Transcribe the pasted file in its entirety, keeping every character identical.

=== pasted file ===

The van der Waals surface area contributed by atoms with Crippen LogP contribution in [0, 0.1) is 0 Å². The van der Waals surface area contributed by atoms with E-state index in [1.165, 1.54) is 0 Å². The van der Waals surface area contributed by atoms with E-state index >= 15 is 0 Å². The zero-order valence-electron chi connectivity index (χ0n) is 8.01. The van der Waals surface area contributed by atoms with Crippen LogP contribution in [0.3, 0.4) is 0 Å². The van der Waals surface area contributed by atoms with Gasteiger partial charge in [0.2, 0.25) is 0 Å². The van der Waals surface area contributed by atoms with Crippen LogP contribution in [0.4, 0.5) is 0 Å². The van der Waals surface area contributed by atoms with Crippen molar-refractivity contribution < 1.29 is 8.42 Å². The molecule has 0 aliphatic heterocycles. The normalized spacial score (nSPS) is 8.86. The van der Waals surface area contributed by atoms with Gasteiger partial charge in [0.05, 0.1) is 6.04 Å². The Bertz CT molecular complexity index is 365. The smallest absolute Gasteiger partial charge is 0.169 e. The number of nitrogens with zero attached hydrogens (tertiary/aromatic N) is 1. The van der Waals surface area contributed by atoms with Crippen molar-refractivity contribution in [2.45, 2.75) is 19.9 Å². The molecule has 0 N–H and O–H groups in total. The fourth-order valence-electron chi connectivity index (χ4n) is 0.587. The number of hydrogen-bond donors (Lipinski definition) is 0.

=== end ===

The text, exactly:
The van der Waals surface area contributed by atoms with Crippen LogP contribution in [0, 0.1) is 0 Å². The van der Waals surface area contributed by atoms with E-state index in [1.165, 1.54) is 0 Å². The van der Waals surface area contributed by atoms with E-state index >= 15 is 0 Å². The zero-order valence-electron chi connectivity index (χ0n) is 8.01. The van der Waals surface area contributed by atoms with Crippen LogP contribution in [0.3, 0.4) is 0 Å². The van der Waals surface area contributed by atoms with Gasteiger partial charge in [0.2, 0.25) is 0 Å². The van der Waals surface area contributed by atoms with Crippen LogP contribution in [0.4, 0.5) is 0 Å². The van der Waals surface area contributed by atoms with Crippen molar-refractivity contribution < 1.29 is 8.42 Å². The molecule has 0 aliphatic heterocycles. The normalized spacial score (nSPS) is 8.86. The van der Waals surface area contributed by atoms with Gasteiger partial charge in [0.05, 0.1) is 6.04 Å². The Bertz CT molecular complexity index is 365. The smallest absolute Gasteiger partial charge is 0.169 e. The number of nitrogens with zero attached hydrogens (tertiary/aromatic N) is 1. The van der Waals surface area contributed by atoms with Crippen molar-refractivity contribution in [2.45, 2.75) is 19.9 Å². The molecule has 0 N–H and O–H groups in total. The fourth-order valence-electron chi connectivity index (χ4n) is 0.587. The number of hydrogen-bond donors (Lipinski definition) is 0.